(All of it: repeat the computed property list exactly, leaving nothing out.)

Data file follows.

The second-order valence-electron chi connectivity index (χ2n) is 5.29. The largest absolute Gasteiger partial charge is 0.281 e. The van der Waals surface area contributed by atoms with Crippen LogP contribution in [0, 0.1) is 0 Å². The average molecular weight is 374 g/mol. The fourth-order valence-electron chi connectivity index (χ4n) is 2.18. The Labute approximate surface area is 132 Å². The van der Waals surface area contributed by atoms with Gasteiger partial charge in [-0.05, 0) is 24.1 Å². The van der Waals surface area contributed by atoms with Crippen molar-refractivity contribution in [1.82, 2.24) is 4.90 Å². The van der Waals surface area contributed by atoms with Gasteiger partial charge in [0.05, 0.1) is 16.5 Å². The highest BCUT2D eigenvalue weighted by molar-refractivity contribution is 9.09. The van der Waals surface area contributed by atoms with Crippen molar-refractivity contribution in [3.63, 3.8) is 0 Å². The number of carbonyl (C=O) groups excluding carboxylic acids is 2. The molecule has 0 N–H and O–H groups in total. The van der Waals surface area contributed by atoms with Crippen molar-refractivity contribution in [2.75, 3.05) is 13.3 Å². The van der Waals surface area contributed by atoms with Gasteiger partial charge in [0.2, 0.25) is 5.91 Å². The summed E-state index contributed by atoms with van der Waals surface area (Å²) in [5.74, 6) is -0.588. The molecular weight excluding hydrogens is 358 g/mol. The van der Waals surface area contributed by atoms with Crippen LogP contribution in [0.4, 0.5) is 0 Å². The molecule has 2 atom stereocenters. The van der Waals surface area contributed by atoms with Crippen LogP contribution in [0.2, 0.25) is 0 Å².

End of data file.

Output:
The second-order valence-electron chi connectivity index (χ2n) is 5.29. The largest absolute Gasteiger partial charge is 0.281 e. The van der Waals surface area contributed by atoms with Crippen LogP contribution in [0, 0.1) is 0 Å². The average molecular weight is 374 g/mol. The fourth-order valence-electron chi connectivity index (χ4n) is 2.18. The Labute approximate surface area is 132 Å². The van der Waals surface area contributed by atoms with Gasteiger partial charge in [-0.05, 0) is 24.1 Å². The van der Waals surface area contributed by atoms with Crippen molar-refractivity contribution in [1.82, 2.24) is 4.90 Å². The van der Waals surface area contributed by atoms with Gasteiger partial charge in [0.05, 0.1) is 16.5 Å². The highest BCUT2D eigenvalue weighted by molar-refractivity contribution is 9.09. The van der Waals surface area contributed by atoms with Crippen molar-refractivity contribution in [3.63, 3.8) is 0 Å². The number of carbonyl (C=O) groups excluding carboxylic acids is 2. The molecule has 0 N–H and O–H groups in total. The van der Waals surface area contributed by atoms with Crippen molar-refractivity contribution in [2.75, 3.05) is 13.3 Å². The van der Waals surface area contributed by atoms with Gasteiger partial charge in [0.2, 0.25) is 5.91 Å². The summed E-state index contributed by atoms with van der Waals surface area (Å²) in [5.74, 6) is -0.588. The molecular weight excluding hydrogens is 358 g/mol. The van der Waals surface area contributed by atoms with Crippen LogP contribution in [0.4, 0.5) is 0 Å². The molecule has 2 atom stereocenters. The van der Waals surface area contributed by atoms with Crippen LogP contribution in [0.2, 0.25) is 0 Å².